DRIVE (2011)

The first time I saw the film I knew it was special. It felt different than any movie I had seen previously, although it used similar plot themes. Director Nicolas Winding Refn effortlessly mixes the tropes of both classic film noir and car films, adds a modern, dreamlike atmosphere, resulting in a beautifully violent American neo-noir. The film manages to include elements of overdone plots in a way that feels new and unique.

Drive is incredibly stylish, including everything from the scorpion jacket worn by Ryan Gosling to the beautifully crafted cinematography. Although it’s a driving film, it’s full of sophistication and sincere emotion. Realistic rather than fantastic, you care about the storyline instead of mindless chase sequences and violent fights. Through the believable performances by actors such as Ryan Gosling, Bryan Cranston, and Cary Mulligan, the film is a one of a kind movie that should have been not only on the list, but fairly high up.


Image result for ex machina screencap

Ex Machina is my absolute favorite film. It is a brilliant, thought-inducing film that touches on both modern technology and gender roles. Alex Garland wrote and directed the sci-fi drama, which revolves around the idea of humanity. This sort-of twist on Frankenstein switches genders and updates the story to modern day. The film is narratively clever and aesthetically beautiful, although the plot itself is twisted, resulting in a grotesquely intriguing film.

The lighting of the film is exquisite, echoing the techniques of German expressionism. Full of shadows and distorting angles, the cinematography adds to the viewers growing feelings of discomfort as they watch the story unfold. The tension in the film builds slowly and naturally. The special effects are mesmerizing, convincing you that what is on the screen is real rather than being laughably fake. Sleek, ambiguous, and erotic, this commentary on male dominance and personal identity exudes originality. It deserves to be recognized as one of the best films of the century so far.


Image result for american psycho film

This film barely even fits in the timeline of the 21st century, but BBC counted films from 2000 so I will too. Although I don’t think American Psycho is as deserving as Ex Machina or Drive, I do think it should be on the list. Dark, satirical, and haunting, American Psycho is a film that is memorable. The quick-witted film is a gruesome commentary on materialism and narcissism. The characters represent the indifference that Americans possess in regards to other people and the ways in which society has become too self-involved. It takes mundane, every day conversations and forces you to realize the mechanical ways in which people interact.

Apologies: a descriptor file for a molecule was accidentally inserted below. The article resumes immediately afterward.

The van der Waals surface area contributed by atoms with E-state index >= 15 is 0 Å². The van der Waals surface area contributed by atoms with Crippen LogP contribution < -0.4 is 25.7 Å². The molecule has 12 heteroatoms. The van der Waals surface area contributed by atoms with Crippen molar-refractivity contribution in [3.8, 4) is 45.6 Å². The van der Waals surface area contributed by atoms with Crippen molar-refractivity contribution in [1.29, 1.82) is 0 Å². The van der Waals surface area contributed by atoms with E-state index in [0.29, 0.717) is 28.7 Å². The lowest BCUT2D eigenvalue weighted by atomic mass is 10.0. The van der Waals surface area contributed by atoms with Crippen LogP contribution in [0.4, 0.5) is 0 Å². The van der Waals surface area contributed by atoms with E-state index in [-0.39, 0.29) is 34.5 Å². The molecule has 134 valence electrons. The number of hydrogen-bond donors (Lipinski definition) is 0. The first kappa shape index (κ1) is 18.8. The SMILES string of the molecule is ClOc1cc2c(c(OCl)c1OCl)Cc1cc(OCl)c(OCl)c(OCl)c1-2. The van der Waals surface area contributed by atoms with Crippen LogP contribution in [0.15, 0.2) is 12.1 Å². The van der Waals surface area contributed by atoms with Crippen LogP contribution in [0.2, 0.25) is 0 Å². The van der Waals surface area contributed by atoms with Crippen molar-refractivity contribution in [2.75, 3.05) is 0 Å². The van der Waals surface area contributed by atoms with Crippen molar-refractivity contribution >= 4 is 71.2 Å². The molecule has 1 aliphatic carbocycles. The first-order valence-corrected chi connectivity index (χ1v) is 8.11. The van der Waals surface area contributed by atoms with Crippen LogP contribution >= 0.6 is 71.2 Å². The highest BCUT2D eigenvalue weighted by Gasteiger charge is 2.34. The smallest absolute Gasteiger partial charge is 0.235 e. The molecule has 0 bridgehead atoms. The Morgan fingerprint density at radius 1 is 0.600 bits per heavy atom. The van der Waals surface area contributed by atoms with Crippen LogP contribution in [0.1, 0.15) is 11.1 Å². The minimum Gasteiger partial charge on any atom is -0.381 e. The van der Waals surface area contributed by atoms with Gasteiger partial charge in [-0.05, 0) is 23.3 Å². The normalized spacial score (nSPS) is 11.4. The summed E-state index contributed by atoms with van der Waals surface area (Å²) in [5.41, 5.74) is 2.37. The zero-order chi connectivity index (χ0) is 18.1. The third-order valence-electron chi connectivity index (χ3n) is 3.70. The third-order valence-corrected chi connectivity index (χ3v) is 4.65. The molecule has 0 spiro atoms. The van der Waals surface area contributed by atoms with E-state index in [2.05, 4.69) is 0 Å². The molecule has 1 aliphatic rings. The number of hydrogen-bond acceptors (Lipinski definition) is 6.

Christian Bale plays Patrick Bateman as socially inept, and so blunt it is laughable, evoking a dark humor in the audience. We laugh at his mannerisms, particularly in the scene where he kills a colleague with an ax while dancing to Huey Lewis and the News. The contrast between the two actions is a theme that continues throughout the whole film, which is what makes the audience feel so off-kilter. You laugh uncomfortably during the film and when it is finished you feel completely disoriented. The darkness of the plot mixed with elegant cinematography results in an unnerving beauty that viewers will not forget, which is why I think it’s one of the best films of the century.


Misogynistic Adaptation of Batgirl in The Killing Joke (2016)

I was so excited to finally watch the movie adaptation of the popular comic The Killing Joke. I had heard there was an extra prologue with a story centered around Batgirl, one of my favorite female superheroes. However, as the film went on, I grew sad. I was sad that this strong female character had been reduced to nothing but a prop for the male heroes.

In the original comic, that was the only role she played. She was there to be shot by the Joker to further the torment of her father, Commissioner Gordon. The writers decided that wasn’t good enough for a character as popular as Barbara Gordon, so they added in the prologue. What they didn’t do, like they originally intended, was make her character into something other than a prop. The prologue actually perpetuates that idea.

In the first half of the movie, on the surface it appears Batgirl is the focus. However, even when it’s just her on the screen, Batman is the actual focus. She is constantly pining for his love, talking to her coworker about him, and eventually quitting fighting crime because Batman isn’t reciprocating her feelings. All this does is set up Bruce’s pain in the second half of the movie. Her love for him is what puts her in danger. He goes after the Joker in a more violent manner because of Barbara.

Barbara getting shot is not about her pain. It is not about her struggle at all It is about perpetuating the pain that both Batman and Commissioner Gordon feel. She is used, in a more extensive way than the comic, as a prop for their emotions. The film also supports the idea that strong female characters are only strong because of the men around them. She only fights crime because Batman does, and she’s in love with him.